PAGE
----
The perilous 1,000-mile journey to save Africa’s endangered black rhinos
28 Oct 2022
Mozambique’s Banhine National Park was proclaimed in 1973 to serve as a safe haven for large wildlife populations, which included some of Africa’s more interesting animals, such as giraffe and ostrich. Unfortunately the abundance of wildlife once found here was nearly eradicated during the civil war, which was followed by severe droughts and illegal poaching activities.
The Mozambique government is, however, deeply committed to restoring the country’s conservation areas, which takes up nearly a quarter of its total landscape. It has a long-standing relationship with Peace Parks Foundation and through this, Banhine, along with Limpopo and Zinave national parks as part of the Great Limpopo Transfrontier Conservation Area, as well as Maputo Special Reserve and Ponto do Ouro Partial Marine Reserve as part of the Lubombo Transfrontier Conservation Area, are all being developed through various management and funding agreements.
Banhine has all the characteristics of a true African wilderness and, as it is still in the early stages of development, life in the park is one of adventure. Peace Parks’ Ernst Beyleveld, who works as the Law Enforcement Operations Manager, spends much of his time exploring the park. “Life in Banhine can be difficult as it is a harsh landscape, especially during the dry season when there is very little water to be found. You must have the right attitude and personality to be able to function in this park. What makes it all worth it, is that you spot something new almost every day, or find a new area abundant with birdlife and animals, much like the early explorers did in the 1800s. The black backed jackals calling at night and the black-headed oriole singing during the day are enough to brighten up anyone’s mood.”
Reconnecting ancient corridors
Situated within the Mozambique component of the Great Limpopo Transfrontier Conservation Area, Banhine National Park forms the central core of an ancient wildlife corridor that stretches from Kruger National Park in South Africa, across the border through Limpopo National Park and all the way up to Zinave National Park. For centuries large herds, for example, of migratory elephant, have been using this route in their search for water, food and safe breeding grounds.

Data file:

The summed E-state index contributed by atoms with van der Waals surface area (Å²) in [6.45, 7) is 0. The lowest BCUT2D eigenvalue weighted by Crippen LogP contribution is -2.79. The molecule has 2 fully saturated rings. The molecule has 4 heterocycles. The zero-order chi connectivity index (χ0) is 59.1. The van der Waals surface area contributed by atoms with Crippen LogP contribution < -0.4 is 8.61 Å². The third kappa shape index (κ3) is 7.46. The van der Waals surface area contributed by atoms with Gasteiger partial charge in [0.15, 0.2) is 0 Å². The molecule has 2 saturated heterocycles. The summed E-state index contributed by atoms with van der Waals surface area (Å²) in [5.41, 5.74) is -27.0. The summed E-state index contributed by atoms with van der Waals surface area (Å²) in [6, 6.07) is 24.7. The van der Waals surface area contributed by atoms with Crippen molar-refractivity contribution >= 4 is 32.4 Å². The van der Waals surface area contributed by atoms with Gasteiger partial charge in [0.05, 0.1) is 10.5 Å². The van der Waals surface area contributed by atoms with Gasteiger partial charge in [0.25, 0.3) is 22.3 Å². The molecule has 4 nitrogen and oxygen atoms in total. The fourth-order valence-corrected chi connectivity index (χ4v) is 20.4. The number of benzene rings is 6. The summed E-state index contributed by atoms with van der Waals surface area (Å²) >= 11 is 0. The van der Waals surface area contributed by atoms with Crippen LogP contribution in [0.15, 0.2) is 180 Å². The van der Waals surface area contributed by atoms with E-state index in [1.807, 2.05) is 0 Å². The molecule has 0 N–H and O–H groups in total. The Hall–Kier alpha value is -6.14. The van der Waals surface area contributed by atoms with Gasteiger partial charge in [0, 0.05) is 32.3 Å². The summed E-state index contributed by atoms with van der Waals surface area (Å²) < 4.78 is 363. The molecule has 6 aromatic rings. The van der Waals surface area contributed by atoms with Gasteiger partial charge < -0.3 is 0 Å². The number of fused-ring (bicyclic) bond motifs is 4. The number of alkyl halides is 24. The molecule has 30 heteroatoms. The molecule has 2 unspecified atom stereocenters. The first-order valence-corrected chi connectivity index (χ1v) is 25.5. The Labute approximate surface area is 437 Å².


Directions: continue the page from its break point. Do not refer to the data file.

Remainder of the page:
In 2019, an elephant bull was collared to gain a better understanding of how these large mammals move through the landscape. “The tracking collar showed that in November of that year, the bull travelled across rural areas to Zinave National Park, documenting a new link on the map between the two protected areas. A few days later he moved back down around Banhine’s eastern border, straight to a densely vegetated area south of the Park. He then headed west into Limpopo National Park and all the way into South Africa’s Kruger National Park,” says Peace Parks’ Senior Project Manager, Antony Alexander. “What made this even more interesting was that another elephant bull that had been collared previously also travelled a similar route a year earlier. This is significant evidence of ancient connectivity between these parks.”
The free movement of wildlife does, however, bring about significant challenges. “Communities living in and around Banhine National Park are still very poor, with people living in remote areas with little to no resources. A herd of elephant or buffalo moving through a village can have a devastating effect on people’s livelihoods,” says Ernst.
The Banhine ranger team is often called upon by park management or community members to assist with human-wildlife conflict mitigation, typically directing herds away from crops or human settlements. The team also educates community members on safe ways to deter wildlife without causing them any harm.